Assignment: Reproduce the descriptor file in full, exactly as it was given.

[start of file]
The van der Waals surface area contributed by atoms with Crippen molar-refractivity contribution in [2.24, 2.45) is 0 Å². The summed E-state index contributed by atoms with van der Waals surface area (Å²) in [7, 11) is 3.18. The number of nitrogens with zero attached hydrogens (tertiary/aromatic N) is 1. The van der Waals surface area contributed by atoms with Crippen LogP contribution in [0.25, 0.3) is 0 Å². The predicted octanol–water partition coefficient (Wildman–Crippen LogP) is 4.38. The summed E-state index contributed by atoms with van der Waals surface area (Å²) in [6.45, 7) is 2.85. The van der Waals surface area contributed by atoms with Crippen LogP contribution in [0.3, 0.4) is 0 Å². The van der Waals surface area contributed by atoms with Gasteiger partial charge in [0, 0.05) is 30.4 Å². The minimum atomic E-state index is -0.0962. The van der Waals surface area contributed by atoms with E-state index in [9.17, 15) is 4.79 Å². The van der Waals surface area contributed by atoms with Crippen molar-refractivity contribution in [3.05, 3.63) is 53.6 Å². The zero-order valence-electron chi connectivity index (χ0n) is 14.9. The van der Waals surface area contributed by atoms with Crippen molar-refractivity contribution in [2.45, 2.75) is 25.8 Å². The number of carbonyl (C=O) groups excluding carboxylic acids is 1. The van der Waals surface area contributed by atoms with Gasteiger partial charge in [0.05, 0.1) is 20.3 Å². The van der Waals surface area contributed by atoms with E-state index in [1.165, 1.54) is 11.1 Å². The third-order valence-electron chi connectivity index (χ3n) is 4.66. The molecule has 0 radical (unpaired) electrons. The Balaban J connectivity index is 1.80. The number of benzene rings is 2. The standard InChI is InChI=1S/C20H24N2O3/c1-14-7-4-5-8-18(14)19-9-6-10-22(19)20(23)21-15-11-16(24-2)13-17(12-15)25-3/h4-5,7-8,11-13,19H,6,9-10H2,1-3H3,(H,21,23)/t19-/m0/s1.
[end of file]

The van der Waals surface area contributed by atoms with Crippen molar-refractivity contribution in [2.24, 2.45) is 0 Å². The summed E-state index contributed by atoms with van der Waals surface area (Å²) in [7, 11) is 3.18. The number of nitrogens with zero attached hydrogens (tertiary/aromatic N) is 1. The van der Waals surface area contributed by atoms with Crippen LogP contribution in [0.25, 0.3) is 0 Å². The predicted octanol–water partition coefficient (Wildman–Crippen LogP) is 4.38. The summed E-state index contributed by atoms with van der Waals surface area (Å²) in [6.45, 7) is 2.85. The van der Waals surface area contributed by atoms with Crippen LogP contribution in [0.3, 0.4) is 0 Å². The van der Waals surface area contributed by atoms with Gasteiger partial charge in [0, 0.05) is 30.4 Å². The minimum atomic E-state index is -0.0962. The van der Waals surface area contributed by atoms with E-state index in [9.17, 15) is 4.79 Å². The van der Waals surface area contributed by atoms with Crippen molar-refractivity contribution in [3.05, 3.63) is 53.6 Å². The zero-order valence-electron chi connectivity index (χ0n) is 14.9. The van der Waals surface area contributed by atoms with Crippen molar-refractivity contribution in [2.45, 2.75) is 25.8 Å². The number of carbonyl (C=O) groups excluding carboxylic acids is 1. The van der Waals surface area contributed by atoms with Gasteiger partial charge in [0.05, 0.1) is 20.3 Å². The van der Waals surface area contributed by atoms with E-state index in [1.165, 1.54) is 11.1 Å². The third-order valence-electron chi connectivity index (χ3n) is 4.66. The molecule has 0 radical (unpaired) electrons. The Balaban J connectivity index is 1.80. The number of benzene rings is 2. The standard InChI is InChI=1S/C20H24N2O3/c1-14-7-4-5-8-18(14)19-9-6-10-22(19)20(23)21-15-11-16(24-2)13-17(12-15)25-3/h4-5,7-8,11-13,19H,6,9-10H2,1-3H3,(H,21,23)/t19-/m0/s1.